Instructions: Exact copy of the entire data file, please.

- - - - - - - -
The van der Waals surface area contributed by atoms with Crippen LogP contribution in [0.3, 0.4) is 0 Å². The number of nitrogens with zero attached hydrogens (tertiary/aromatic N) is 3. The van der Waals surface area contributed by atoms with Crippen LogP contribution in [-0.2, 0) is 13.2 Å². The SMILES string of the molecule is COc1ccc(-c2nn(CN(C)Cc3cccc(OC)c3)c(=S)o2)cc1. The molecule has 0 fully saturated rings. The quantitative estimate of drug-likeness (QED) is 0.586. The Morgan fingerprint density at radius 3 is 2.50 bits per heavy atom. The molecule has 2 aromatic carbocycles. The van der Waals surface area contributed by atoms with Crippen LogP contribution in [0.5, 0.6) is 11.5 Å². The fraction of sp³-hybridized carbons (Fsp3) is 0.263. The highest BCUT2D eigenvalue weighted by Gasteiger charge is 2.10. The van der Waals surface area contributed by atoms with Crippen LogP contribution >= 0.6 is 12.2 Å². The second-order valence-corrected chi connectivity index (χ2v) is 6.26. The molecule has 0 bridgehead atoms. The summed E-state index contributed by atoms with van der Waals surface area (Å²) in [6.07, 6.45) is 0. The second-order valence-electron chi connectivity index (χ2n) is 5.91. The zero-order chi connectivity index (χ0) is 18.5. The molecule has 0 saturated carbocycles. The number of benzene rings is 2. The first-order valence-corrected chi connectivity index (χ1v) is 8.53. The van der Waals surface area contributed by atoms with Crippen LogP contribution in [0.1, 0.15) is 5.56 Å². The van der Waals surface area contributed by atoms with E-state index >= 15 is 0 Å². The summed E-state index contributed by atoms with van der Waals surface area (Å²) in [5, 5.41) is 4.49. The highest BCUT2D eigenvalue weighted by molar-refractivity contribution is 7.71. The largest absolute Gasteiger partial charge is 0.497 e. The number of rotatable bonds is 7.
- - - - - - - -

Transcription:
The van der Waals surface area contributed by atoms with Crippen LogP contribution in [0.3, 0.4) is 0 Å². The number of nitrogens with zero attached hydrogens (tertiary/aromatic N) is 3. The van der Waals surface area contributed by atoms with Crippen LogP contribution in [-0.2, 0) is 13.2 Å². The SMILES string of the molecule is COc1ccc(-c2nn(CN(C)Cc3cccc(OC)c3)c(=S)o2)cc1. The molecule has 0 fully saturated rings. The quantitative estimate of drug-likeness (QED) is 0.586. The Morgan fingerprint density at radius 3 is 2.50 bits per heavy atom. The molecule has 2 aromatic carbocycles. The van der Waals surface area contributed by atoms with Crippen LogP contribution in [0.5, 0.6) is 11.5 Å². The fraction of sp³-hybridized carbons (Fsp3) is 0.263. The highest BCUT2D eigenvalue weighted by Gasteiger charge is 2.10. The van der Waals surface area contributed by atoms with Crippen LogP contribution >= 0.6 is 12.2 Å². The second-order valence-corrected chi connectivity index (χ2v) is 6.26. The molecule has 0 bridgehead atoms. The summed E-state index contributed by atoms with van der Waals surface area (Å²) in [6.07, 6.45) is 0. The second-order valence-electron chi connectivity index (χ2n) is 5.91. The zero-order chi connectivity index (χ0) is 18.5. The molecule has 0 saturated carbocycles. The number of benzene rings is 2. The first-order valence-corrected chi connectivity index (χ1v) is 8.53. The van der Waals surface area contributed by atoms with Crippen LogP contribution in [0.1, 0.15) is 5.56 Å². The van der Waals surface area contributed by atoms with E-state index >= 15 is 0 Å². The summed E-state index contributed by atoms with van der Waals surface area (Å²) in [5, 5.41) is 4.49. The highest BCUT2D eigenvalue weighted by molar-refractivity contribution is 7.71. The largest absolute Gasteiger partial charge is 0.497 e. The number of rotatable bonds is 7.